"It's taken a hundred years for the bicycle industry to discover this position it's kind of the sweet spot," he said. "I encourage people to try them because it's a different sensation. And most of the time when they try it, they realize it's more comfortable than anything they've ever ridden."
"A couple of times I've had opportunities to leave the area and do the same thing this is what I like to do in other places, but I didn't want to leave Tiffin," Bunky said. "This is where I want to stay. I hated driving back and forth to either Fremont of Findlay. I'm not much for riding in a car for any period of time, I'd rather be on the bicycle."
Bunky's offers community bike rides where people can join Bunky on a roughly 8-mile route around Tiffin, including on two bike trails. The ride is to take place Thursday nights at 7 and some Tuesdays at the same time, when the weather improves.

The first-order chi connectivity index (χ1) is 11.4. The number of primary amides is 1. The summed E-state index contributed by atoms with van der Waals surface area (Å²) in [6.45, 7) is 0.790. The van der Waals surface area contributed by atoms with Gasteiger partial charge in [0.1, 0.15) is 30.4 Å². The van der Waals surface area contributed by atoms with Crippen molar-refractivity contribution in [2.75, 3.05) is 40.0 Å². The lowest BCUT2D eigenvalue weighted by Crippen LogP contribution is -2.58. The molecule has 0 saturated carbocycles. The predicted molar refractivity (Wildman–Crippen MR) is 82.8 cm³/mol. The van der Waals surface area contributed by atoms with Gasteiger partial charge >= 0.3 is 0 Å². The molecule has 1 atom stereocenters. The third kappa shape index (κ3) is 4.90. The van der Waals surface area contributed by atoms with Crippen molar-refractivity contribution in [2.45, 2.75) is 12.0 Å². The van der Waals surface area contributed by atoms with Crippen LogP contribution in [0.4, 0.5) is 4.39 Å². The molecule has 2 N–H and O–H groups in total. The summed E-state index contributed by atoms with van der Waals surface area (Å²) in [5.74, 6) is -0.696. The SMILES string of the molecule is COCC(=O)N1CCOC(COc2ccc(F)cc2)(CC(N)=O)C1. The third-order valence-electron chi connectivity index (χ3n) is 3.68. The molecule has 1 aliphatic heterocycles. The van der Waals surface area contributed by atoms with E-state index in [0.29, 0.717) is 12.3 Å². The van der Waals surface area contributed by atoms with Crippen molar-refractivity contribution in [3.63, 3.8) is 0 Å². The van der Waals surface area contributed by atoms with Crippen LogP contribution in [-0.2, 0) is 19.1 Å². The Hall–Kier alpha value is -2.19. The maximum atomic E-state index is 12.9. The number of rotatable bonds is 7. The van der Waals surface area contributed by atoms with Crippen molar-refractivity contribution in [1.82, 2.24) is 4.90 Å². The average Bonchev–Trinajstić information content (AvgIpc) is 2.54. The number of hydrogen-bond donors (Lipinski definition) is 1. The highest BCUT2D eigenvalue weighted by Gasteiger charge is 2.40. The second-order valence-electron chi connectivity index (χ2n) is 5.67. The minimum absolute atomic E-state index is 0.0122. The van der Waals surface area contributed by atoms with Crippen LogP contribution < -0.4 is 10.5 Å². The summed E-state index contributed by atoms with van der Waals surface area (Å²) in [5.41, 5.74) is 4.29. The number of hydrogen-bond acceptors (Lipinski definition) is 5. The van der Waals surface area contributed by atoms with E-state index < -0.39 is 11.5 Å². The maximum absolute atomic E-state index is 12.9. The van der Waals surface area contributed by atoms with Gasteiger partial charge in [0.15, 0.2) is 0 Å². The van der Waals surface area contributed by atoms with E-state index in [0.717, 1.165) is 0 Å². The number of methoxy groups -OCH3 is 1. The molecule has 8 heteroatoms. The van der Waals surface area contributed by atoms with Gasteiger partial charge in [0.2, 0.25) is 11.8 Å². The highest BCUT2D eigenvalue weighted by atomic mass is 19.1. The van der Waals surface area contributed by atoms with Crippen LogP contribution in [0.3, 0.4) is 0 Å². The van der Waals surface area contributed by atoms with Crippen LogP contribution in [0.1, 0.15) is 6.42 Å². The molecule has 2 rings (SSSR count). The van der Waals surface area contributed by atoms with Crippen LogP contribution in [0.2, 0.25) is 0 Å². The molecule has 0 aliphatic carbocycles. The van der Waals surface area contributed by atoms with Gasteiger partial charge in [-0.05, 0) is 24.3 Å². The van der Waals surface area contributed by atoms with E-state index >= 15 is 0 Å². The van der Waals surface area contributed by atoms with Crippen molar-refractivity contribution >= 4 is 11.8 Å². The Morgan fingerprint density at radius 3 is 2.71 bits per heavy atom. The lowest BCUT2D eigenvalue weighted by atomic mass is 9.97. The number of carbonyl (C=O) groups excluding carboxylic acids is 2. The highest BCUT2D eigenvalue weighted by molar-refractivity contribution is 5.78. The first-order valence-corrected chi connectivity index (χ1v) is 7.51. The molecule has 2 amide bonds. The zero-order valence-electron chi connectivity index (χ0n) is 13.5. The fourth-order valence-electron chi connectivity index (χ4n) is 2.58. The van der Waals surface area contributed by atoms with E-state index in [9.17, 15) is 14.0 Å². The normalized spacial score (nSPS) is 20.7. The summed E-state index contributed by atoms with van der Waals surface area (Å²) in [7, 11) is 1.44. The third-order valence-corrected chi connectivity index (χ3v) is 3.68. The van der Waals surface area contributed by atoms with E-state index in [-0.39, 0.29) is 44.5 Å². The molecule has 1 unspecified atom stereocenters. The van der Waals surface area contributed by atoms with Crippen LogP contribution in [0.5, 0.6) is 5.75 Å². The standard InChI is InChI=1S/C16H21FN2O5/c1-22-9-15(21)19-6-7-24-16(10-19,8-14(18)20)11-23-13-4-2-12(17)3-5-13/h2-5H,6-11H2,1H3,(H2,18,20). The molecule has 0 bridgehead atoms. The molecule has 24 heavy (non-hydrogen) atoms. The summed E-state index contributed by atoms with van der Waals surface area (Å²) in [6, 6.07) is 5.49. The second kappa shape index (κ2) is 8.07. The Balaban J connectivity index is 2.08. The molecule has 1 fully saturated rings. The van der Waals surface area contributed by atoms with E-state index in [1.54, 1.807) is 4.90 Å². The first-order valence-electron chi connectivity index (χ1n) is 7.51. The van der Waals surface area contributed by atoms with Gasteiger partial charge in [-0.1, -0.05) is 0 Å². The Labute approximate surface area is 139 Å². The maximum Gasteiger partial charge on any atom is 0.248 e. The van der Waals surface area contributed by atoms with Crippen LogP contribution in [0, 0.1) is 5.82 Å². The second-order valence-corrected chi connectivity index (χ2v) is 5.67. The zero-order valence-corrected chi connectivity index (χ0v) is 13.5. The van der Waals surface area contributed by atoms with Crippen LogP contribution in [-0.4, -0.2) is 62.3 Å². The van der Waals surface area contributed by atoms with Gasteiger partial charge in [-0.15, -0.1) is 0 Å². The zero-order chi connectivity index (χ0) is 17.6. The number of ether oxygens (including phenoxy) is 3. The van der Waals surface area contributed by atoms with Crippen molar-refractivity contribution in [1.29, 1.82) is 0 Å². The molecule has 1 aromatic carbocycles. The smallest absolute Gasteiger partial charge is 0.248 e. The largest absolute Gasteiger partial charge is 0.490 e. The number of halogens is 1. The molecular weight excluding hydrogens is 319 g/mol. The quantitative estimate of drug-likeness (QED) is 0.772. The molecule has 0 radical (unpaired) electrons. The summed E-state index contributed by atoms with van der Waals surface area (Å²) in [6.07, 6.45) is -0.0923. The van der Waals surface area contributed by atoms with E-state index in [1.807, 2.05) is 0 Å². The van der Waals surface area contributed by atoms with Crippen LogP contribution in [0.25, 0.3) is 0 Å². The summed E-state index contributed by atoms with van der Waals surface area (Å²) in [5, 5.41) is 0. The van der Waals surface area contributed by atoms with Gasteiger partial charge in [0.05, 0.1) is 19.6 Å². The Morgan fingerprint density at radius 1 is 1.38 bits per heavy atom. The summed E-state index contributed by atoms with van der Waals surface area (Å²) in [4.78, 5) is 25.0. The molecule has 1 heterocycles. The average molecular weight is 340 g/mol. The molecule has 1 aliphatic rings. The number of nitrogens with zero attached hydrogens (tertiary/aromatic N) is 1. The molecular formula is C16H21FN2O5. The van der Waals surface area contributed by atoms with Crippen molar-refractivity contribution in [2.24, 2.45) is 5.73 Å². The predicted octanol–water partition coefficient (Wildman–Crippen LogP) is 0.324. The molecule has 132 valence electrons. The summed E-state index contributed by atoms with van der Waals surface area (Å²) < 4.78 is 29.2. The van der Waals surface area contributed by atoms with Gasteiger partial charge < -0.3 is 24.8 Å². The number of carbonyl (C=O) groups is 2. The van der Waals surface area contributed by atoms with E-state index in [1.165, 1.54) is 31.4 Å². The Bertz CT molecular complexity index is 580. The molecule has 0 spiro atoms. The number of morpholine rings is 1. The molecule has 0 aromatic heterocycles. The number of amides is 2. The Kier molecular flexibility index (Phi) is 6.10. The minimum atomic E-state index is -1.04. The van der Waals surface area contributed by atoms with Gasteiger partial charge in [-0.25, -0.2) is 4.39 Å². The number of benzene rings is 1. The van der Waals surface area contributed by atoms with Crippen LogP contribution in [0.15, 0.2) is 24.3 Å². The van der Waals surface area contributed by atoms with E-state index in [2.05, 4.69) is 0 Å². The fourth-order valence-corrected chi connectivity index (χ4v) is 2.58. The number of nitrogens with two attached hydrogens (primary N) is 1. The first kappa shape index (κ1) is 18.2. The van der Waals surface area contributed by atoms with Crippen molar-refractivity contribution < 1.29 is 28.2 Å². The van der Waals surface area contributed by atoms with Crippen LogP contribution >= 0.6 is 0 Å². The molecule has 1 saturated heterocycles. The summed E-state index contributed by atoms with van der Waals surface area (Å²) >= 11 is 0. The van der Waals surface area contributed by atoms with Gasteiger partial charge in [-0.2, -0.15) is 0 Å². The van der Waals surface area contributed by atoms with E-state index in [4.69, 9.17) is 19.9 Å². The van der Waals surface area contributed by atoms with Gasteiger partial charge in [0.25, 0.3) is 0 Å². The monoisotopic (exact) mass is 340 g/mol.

Line Drive Cards
After 22 years of business in the mini mall formerly known as Laird Arcade, Line Drive Sports Cards relocated its operation in December.
Owner Dan Fox said the transition from his old location to 112 S. Washinton St. has gone smoothly.
"I needed more room. I do a lot of gaming now - Magic, Yu-Gi-Oh! - so I needed a place to set my people," he said
He said the new location is bringing Line Drive more foot traffic.
"They've been playing this game for two years, and I finally found them about a month ago," he said. "It's helped quite a bit having a streetfront."
He said business has improved since opening the new store, but the costs have risen also.
"I've always been down here (in downtown area)," he said. "I like it, it's central. The Westgate out there, that's nice but I don't see a lot of kid traffic out there."